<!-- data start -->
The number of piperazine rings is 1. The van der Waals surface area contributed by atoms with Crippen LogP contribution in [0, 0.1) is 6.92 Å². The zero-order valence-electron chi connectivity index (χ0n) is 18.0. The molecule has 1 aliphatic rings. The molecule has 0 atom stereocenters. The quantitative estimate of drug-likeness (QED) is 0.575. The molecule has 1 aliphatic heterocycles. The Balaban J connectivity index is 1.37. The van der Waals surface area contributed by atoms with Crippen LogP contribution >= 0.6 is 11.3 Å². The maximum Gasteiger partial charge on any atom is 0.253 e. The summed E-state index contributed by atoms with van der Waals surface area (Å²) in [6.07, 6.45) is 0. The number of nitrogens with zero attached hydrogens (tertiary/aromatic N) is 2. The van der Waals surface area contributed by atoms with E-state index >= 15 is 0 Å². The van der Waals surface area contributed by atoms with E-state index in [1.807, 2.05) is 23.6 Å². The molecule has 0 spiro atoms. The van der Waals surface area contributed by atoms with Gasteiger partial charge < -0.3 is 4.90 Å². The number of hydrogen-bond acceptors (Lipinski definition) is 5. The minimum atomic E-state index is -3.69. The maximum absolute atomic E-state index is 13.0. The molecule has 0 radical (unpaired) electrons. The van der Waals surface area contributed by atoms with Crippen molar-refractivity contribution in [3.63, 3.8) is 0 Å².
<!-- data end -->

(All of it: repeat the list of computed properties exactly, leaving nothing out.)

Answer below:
The number of piperazine rings is 1. The van der Waals surface area contributed by atoms with Crippen LogP contribution in [0, 0.1) is 6.92 Å². The zero-order valence-electron chi connectivity index (χ0n) is 18.0. The molecule has 1 aliphatic rings. The molecule has 0 atom stereocenters. The quantitative estimate of drug-likeness (QED) is 0.575. The molecule has 1 aliphatic heterocycles. The Balaban J connectivity index is 1.37. The van der Waals surface area contributed by atoms with Crippen LogP contribution >= 0.6 is 11.3 Å². The maximum Gasteiger partial charge on any atom is 0.253 e. The summed E-state index contributed by atoms with van der Waals surface area (Å²) in [6.07, 6.45) is 0. The number of nitrogens with zero attached hydrogens (tertiary/aromatic N) is 2. The van der Waals surface area contributed by atoms with E-state index >= 15 is 0 Å². The van der Waals surface area contributed by atoms with E-state index in [1.807, 2.05) is 23.6 Å². The molecule has 0 spiro atoms. The van der Waals surface area contributed by atoms with Gasteiger partial charge < -0.3 is 4.90 Å². The number of hydrogen-bond acceptors (Lipinski definition) is 5. The minimum atomic E-state index is -3.69. The maximum absolute atomic E-state index is 13.0. The molecule has 0 radical (unpaired) electrons. The van der Waals surface area contributed by atoms with Crippen molar-refractivity contribution in [3.63, 3.8) is 0 Å².